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TEE TO GREEN, STEVE SCOTT: Tiger Woods should make an exception for himself and take some wheels

Tiger Woods withdrew from his own event rather than take a cart last week.
Tiger Woods withdrew from his own event rather than take a cart last week.

You’re all thinking this as we lurch into December and trees start to mysteriously sprout fairy lights: ‘What do I get the man who has everything?’

Some people are easy. My spawn know that slow-perishing goods are the way to go. Dad’s nightly dram ensures that the annual present option can re-generate quicker than Doctor Who does.

The element of surprise is non-existent and there is not much thought required to count. But they know the gift will be treasured and fully used.

Job done, every year.

What’s the Six Million Dollar man now after inflation?

Others, however, can be more difficult. What we’d most like to get the ailing Tiger Woods for Christmas is a new leg, maybe two – Steve Austin style (1970s reference, sorry) perhaps.

Tiger’s abrupt withdrawal before his own Hero Challenge last week highlighted what is likely to be a permanent feature of what remains of his competitive golf career. Namely, his body is broken, in some ways beyond proper repair.

Plantar Fasciitis was the cause this time, but it’s clearly just a by-product of the other stuff. His shattered leg in the LA road accident is never going to be the same, and the Brucie Bonus is that it’ll manifest itself in other joints and ligaments as time progresses.

Thus Tiger is never going to play more than five or six events a season from here on in. The unfortunate addition is that other ailments result from placing the weakened parts of his body under even that amount of strain.

It’s why we didn’t see him at all after the Open at July. There was a clear cathartic element to his appearance at St Andrews.

It was clearly the ultimate goal of his 2022 travails. It’s what all the ice baths and physio and straining and limping were about.

He revealed last week that he’d required two further surgeries this year. I’m assuming that these would have been required no matter the strain he put himself under playing the Masters, the PGA and The Open.

That’s part of the severity of his injuries from the crash. We’re talking about someone who is lucky to be still able to stand on two feet.

And let’s face it, he wasn’t exactly the healthiest of golfers even before the car swerved off the road.

Get this man some (occasional) wheels

It’s not so much the hitting of shots that’s the problem, he said, but the walking.

So here’s what to get Tiger for Christmas season. A golf cart.

Stubborn and proud, Woods refuses to countenance taking to the wheels. The game is about walking, he says, and as a matter of principle he says he will never take a cart in a PGA Tour event.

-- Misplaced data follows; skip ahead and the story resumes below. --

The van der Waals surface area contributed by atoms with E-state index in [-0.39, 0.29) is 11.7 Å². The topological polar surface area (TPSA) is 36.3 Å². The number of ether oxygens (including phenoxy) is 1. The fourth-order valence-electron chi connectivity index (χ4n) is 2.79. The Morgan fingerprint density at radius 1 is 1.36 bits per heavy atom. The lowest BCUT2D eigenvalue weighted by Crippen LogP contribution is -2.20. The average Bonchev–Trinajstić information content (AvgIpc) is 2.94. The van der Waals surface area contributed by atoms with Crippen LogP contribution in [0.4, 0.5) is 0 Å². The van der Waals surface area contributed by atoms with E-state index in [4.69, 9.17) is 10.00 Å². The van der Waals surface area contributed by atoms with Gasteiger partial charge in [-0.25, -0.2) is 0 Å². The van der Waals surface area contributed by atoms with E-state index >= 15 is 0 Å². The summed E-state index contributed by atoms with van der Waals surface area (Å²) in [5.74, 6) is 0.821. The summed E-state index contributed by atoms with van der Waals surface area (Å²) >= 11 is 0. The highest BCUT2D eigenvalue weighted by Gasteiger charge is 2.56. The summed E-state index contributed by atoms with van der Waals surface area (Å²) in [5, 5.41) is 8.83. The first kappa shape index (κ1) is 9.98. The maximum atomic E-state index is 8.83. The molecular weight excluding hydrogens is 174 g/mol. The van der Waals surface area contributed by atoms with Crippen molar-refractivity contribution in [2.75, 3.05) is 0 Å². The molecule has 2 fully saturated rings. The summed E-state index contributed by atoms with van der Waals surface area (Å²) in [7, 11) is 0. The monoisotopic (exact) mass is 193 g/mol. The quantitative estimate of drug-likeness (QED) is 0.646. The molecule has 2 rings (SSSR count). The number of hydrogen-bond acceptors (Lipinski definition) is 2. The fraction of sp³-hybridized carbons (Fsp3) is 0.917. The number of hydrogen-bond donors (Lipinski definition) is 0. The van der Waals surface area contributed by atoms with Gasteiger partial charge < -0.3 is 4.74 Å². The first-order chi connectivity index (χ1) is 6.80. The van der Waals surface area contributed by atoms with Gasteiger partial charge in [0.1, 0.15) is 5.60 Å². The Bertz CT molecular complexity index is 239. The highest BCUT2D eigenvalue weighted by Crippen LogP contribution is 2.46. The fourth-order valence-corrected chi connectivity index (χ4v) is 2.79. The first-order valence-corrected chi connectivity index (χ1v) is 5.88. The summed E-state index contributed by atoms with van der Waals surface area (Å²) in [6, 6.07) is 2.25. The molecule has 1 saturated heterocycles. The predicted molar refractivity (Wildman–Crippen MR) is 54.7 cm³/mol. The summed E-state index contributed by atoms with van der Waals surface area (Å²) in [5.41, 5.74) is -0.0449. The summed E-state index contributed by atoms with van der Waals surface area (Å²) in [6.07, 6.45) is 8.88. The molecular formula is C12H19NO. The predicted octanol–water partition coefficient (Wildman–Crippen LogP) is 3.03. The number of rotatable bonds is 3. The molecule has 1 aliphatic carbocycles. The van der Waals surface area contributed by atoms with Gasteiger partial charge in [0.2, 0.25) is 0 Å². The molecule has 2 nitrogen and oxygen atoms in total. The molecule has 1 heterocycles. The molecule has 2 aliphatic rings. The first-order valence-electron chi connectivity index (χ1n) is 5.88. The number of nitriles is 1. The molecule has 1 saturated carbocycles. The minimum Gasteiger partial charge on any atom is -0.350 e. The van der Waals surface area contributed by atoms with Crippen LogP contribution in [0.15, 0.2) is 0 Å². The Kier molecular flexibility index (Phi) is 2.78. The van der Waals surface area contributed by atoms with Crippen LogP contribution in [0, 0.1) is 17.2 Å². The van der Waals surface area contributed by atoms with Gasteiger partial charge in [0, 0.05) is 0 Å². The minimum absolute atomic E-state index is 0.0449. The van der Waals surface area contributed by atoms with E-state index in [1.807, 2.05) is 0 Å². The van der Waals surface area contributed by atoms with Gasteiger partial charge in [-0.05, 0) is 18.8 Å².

In this week’s made-for-TV “The Match” and the other hit-and-giggle PNC Championship he’s playing with his son, Tiger will ride in a cart. Those are not sanctioned events, and everyone has the right to wheels if they want them.

I’m with him foresquare on the principle of the thing. I steadfastly believe that we should never, under any circumstances whatsoever, see a cart being used at a major championship.

Specifically if the ailments that require one have been completely self-inflicted. You all know who I mean.

But practicality has to go alongside principles. Tiger’s never going to play a full schedule again even if he could.

Allowing him a golfcart at the odd PGA Tour event would only result in his presence at a handful more. Maybe the Genesis Invitational he hosts in January, for example.

What would benefit the Tour – and golf – more, Tiger in a cart a few times a year or Tiger not playing at all?

Are we making a clear exception here? Damn right we are, and rightly so in my view.

No (good) reason why Tiger couldn’t have a cart in the Bahamas

Certainly there was no reason I could see why Tiger shouldn’t have wheels at his own Hero World Challenge event in the Bahamas each year, other than his own stubbornness.

The event, restricted to just 20 players, shouldn’t have sanctioned and OWGR status anyway.

It’s rank hypocrisy when criticising LIV Golf events for restricted fields and guaranteed money. And I’ve felt that way about this event since LIV was just a bitter dream in Greg Norman’s mind.

It seems to be important to Tiger the event has that legitimacy. I’d argue that his presence actually playing – by whatever means necessary – would be all the legitimacy it really needs.

It would require the swallowing of a bit of that fearsome Tiger pride. But even the man who has everything, really, can’t have everything.

Those LIV revelations that everyone already knows

Last week Valderrama was confirmed as a host course for LIV Golf in 2023, the first piece of golfing property that has “defected” to the so-called rebel tour.

But we’ve really known this for ages. And once again it seems to me that every time LIV aims to make a big impact with an “announcement”, it’s been so heavily leaked by someone that the actual response when it does happen is “so what?”.

This is not to decry the efforts of excellent journalists and their LIV exclusives. It just seems to me that if LIV really wanted to make an impact, they’d stop whispering so much and take better control of their big revelations.

The Saudis are so good at control, after all.

After almost a full year of all this, the biggest noise around the whole thing remains the intrigue, the rumours, the lawsuits, the disputes, the spiteful spats, and the cloak and dagger stuff. Everybody seems to love that.

The least noise about LIV is the actual golf. No-one seems to care about that.